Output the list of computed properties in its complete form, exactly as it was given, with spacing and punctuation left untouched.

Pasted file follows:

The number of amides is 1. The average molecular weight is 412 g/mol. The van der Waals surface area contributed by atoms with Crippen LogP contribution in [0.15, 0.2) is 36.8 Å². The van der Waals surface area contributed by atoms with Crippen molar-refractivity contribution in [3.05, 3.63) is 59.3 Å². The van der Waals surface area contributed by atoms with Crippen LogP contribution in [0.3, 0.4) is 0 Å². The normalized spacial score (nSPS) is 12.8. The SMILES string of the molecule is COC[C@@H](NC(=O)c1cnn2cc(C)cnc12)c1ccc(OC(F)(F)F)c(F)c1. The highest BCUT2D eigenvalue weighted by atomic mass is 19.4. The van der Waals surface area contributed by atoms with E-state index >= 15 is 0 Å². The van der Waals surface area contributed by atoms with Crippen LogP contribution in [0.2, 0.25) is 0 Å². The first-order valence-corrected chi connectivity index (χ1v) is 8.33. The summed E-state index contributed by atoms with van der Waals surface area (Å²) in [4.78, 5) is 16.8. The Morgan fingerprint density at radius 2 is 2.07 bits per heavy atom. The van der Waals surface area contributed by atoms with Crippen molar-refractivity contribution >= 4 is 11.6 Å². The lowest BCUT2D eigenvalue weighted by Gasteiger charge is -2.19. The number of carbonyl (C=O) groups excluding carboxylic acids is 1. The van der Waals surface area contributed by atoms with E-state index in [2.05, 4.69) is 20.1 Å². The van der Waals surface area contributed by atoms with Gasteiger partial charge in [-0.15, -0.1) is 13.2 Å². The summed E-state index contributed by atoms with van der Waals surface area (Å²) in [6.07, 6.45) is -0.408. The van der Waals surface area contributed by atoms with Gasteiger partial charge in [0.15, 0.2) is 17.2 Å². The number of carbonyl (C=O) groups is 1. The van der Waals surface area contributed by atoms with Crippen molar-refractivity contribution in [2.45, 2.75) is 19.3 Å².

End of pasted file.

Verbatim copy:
The number of amides is 1. The average molecular weight is 412 g/mol. The van der Waals surface area contributed by atoms with Crippen LogP contribution in [0.15, 0.2) is 36.8 Å². The van der Waals surface area contributed by atoms with Crippen molar-refractivity contribution in [3.05, 3.63) is 59.3 Å². The van der Waals surface area contributed by atoms with Crippen LogP contribution in [0.3, 0.4) is 0 Å². The normalized spacial score (nSPS) is 12.8. The SMILES string of the molecule is COC[C@@H](NC(=O)c1cnn2cc(C)cnc12)c1ccc(OC(F)(F)F)c(F)c1. The highest BCUT2D eigenvalue weighted by atomic mass is 19.4. The van der Waals surface area contributed by atoms with E-state index >= 15 is 0 Å². The van der Waals surface area contributed by atoms with Crippen LogP contribution in [0.2, 0.25) is 0 Å². The first-order valence-corrected chi connectivity index (χ1v) is 8.33. The summed E-state index contributed by atoms with van der Waals surface area (Å²) in [4.78, 5) is 16.8. The Morgan fingerprint density at radius 2 is 2.07 bits per heavy atom. The van der Waals surface area contributed by atoms with Crippen molar-refractivity contribution >= 4 is 11.6 Å². The lowest BCUT2D eigenvalue weighted by Gasteiger charge is -2.19. The number of carbonyl (C=O) groups excluding carboxylic acids is 1. The van der Waals surface area contributed by atoms with E-state index in [2.05, 4.69) is 20.1 Å². The van der Waals surface area contributed by atoms with Gasteiger partial charge in [-0.15, -0.1) is 13.2 Å². The summed E-state index contributed by atoms with van der Waals surface area (Å²) in [6.07, 6.45) is -0.408. The van der Waals surface area contributed by atoms with Gasteiger partial charge in [0.15, 0.2) is 17.2 Å². The number of carbonyl (C=O) groups is 1. The van der Waals surface area contributed by atoms with Crippen molar-refractivity contribution in [2.45, 2.75) is 19.3 Å².